Note: To connect your wireless network card into WMware, firstly, connect it to the USB. You will see a small USB icon that looks like the figure in the top right of VMware. Right-click on the icon and click connect. The USB sign will turn green and start to glow.
Enable monitor mode. Assuming your wireless card interface name is WLAN0, type this command in that same console.
airmon-ng start wlan0
This code will create a new monitor mode interface mon0 as in the screenshot below. Keep note of the code.
Search the BSSID of the Access Point(router) you want to crack. There are few ways to search for the Access Point BSSID, but I prefer to use the inbuilt Reaver search method which shows the list of WPS-vulnerable BSSIDs only.
In the console, type this following command and press enter:
wash -i mon0
You will see the list of wireless networks that support WPS and are vulnerable to Reaver as seen in the screenshot below. After few minutes you can stop the scan by pressing Ctrl+C.
Step 4: Let’s Start Cracking
I suggest you to try to crack the ones which have WPS lock disabled or say “NO” in WPS Locked column. It may also work if it says YES but I am not sure of that. For that, copy the BSSID of the target AP and also keep note of its channel. In the console, type the following then Enter:
reaver -i monitormode -c channel -b targetbssid -vv
In my case the monitor mode will be mon0 channel 1, targetbssid would be C8:3A:35:54:88:81
-vv is written to show the current statistic of the attack as a percentage completed, currently brute forcing PIN and so on; so we will type the following and enter:
reaver -i mon0 -c 1 -b C8:3A:35:54:88:81 -vv
Press Enter and you should see the attack process as in the screenshot below.
Please note that you will not get “Restore previous session…” at this point, because I already tried to crack it, and it’s prompting me to resume from that paused point.
Your progress will also be saved if you press Ctrl+C. It will then prompt you in the same way, if you again hit the command, and you can resume it from there.
Now just wait or have some coffee and let Reaver do its magic. It might take from 2 hours to 10 hours or more. There are 8 numeric digits of WPS, but the WPS authentication protocol cuts the pin in half and validates each half separately. Since the last digit of pin is a cheksum value, which can be calculated on the basis of previous value, there are 10^4=10,000 possible values for first half and then 10^3=1000 values for the last pin. So the WPS pin code is one of 11,000 possible pin codes. Some APs can check the WPS pin at the rate of 1 pin per second. Some take more so it depends upon the AP, and also the network connection.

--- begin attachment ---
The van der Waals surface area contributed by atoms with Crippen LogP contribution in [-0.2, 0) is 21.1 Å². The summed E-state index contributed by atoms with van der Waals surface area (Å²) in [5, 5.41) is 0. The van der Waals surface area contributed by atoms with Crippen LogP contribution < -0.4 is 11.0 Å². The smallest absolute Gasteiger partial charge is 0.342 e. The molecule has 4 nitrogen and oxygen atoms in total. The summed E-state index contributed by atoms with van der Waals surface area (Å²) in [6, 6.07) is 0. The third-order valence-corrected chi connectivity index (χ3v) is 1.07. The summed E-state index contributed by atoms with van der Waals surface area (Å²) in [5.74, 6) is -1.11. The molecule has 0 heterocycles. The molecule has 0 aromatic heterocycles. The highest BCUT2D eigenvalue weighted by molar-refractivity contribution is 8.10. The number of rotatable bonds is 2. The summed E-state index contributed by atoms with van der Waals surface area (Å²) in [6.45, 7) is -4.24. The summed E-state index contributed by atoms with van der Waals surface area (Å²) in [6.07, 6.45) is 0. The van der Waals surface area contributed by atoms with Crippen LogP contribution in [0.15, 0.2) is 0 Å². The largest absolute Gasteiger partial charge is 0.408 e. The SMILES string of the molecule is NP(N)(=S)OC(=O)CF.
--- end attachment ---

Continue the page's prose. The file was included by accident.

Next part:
When the PIN is successfully brute-forced, Reaver will show you the WPS PIN and the plain password of the AP like in the below screenshot.
I recommend you keep note of the WPS pin, so that if the password is changed again you can hack that in few seconds the next time by using the following process.
reaver -i (monitor interface) -b (BSSID) -c (channel) --pin=(8 digit pin) -vv
reaver -i mon0 -b 11:22:33:44:55:66 -c 1 --pin=12345678 -vv
So now the error part… as you might get a bunch of errors depending upon your conditions. You might get some timeout but that’s normal. If you are getting other errors, see the below Error Section.
- If 10 consecutive unexpected WPS errors are encountered, a warning message will be shown. This may be a sign that the AP is rate limiting pin attempts. A waiting command can be issued whenever these warning messages appear. Use the following command:
reaver -i mon0 -b 00:01:02:03:04:05 --fail-wait=360
- The default receive timeout period is 5 seconds. This timeout period can be set manually if necessary (minimum timeout period is 1 second):
reaver -i mon0 -b 00:01:02:03:04:05 -t 3
- The default delay period between pin attempts is 1 second. This value can be increased or decreased to any value. Please note that 0 means no delay:
reaver -i mon0 -b 00:01:02:03:04:05 -d 0
Here ends the tutorial on how to crack wireless network easily using Reaver. Good Luck!